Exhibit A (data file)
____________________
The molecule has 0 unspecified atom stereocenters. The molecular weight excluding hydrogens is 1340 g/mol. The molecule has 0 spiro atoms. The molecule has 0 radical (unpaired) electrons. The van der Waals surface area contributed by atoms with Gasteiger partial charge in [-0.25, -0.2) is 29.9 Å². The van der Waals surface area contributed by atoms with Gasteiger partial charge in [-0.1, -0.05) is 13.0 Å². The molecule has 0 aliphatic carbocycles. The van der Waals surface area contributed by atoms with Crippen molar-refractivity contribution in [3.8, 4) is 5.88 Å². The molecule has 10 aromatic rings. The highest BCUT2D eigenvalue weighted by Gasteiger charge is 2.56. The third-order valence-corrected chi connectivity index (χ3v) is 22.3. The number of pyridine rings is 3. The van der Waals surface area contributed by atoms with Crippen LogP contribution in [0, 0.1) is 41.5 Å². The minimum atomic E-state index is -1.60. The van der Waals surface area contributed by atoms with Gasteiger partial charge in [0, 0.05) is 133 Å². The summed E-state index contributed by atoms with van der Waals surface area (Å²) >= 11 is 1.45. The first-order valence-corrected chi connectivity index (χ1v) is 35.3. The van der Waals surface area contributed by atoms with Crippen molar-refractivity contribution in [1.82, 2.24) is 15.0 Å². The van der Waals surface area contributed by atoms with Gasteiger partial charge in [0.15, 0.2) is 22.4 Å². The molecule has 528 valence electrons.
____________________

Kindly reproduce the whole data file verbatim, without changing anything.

The molecule has 0 unspecified atom stereocenters. The molecular weight excluding hydrogens is 1340 g/mol. The molecule has 0 spiro atoms. The molecule has 0 radical (unpaired) electrons. The van der Waals surface area contributed by atoms with Gasteiger partial charge in [-0.25, -0.2) is 29.9 Å². The van der Waals surface area contributed by atoms with Gasteiger partial charge in [-0.1, -0.05) is 13.0 Å². The molecule has 0 aliphatic carbocycles. The van der Waals surface area contributed by atoms with Crippen molar-refractivity contribution in [3.8, 4) is 5.88 Å². The molecule has 10 aromatic rings. The highest BCUT2D eigenvalue weighted by Gasteiger charge is 2.56. The third-order valence-corrected chi connectivity index (χ3v) is 22.3. The number of pyridine rings is 3. The van der Waals surface area contributed by atoms with Crippen LogP contribution in [0, 0.1) is 41.5 Å². The minimum atomic E-state index is -1.60. The van der Waals surface area contributed by atoms with Gasteiger partial charge in [0, 0.05) is 133 Å². The summed E-state index contributed by atoms with van der Waals surface area (Å²) >= 11 is 1.45. The first-order valence-corrected chi connectivity index (χ1v) is 35.3. The van der Waals surface area contributed by atoms with Crippen molar-refractivity contribution in [1.82, 2.24) is 15.0 Å². The van der Waals surface area contributed by atoms with Gasteiger partial charge in [0.15, 0.2) is 22.4 Å². The molecule has 528 valence electrons.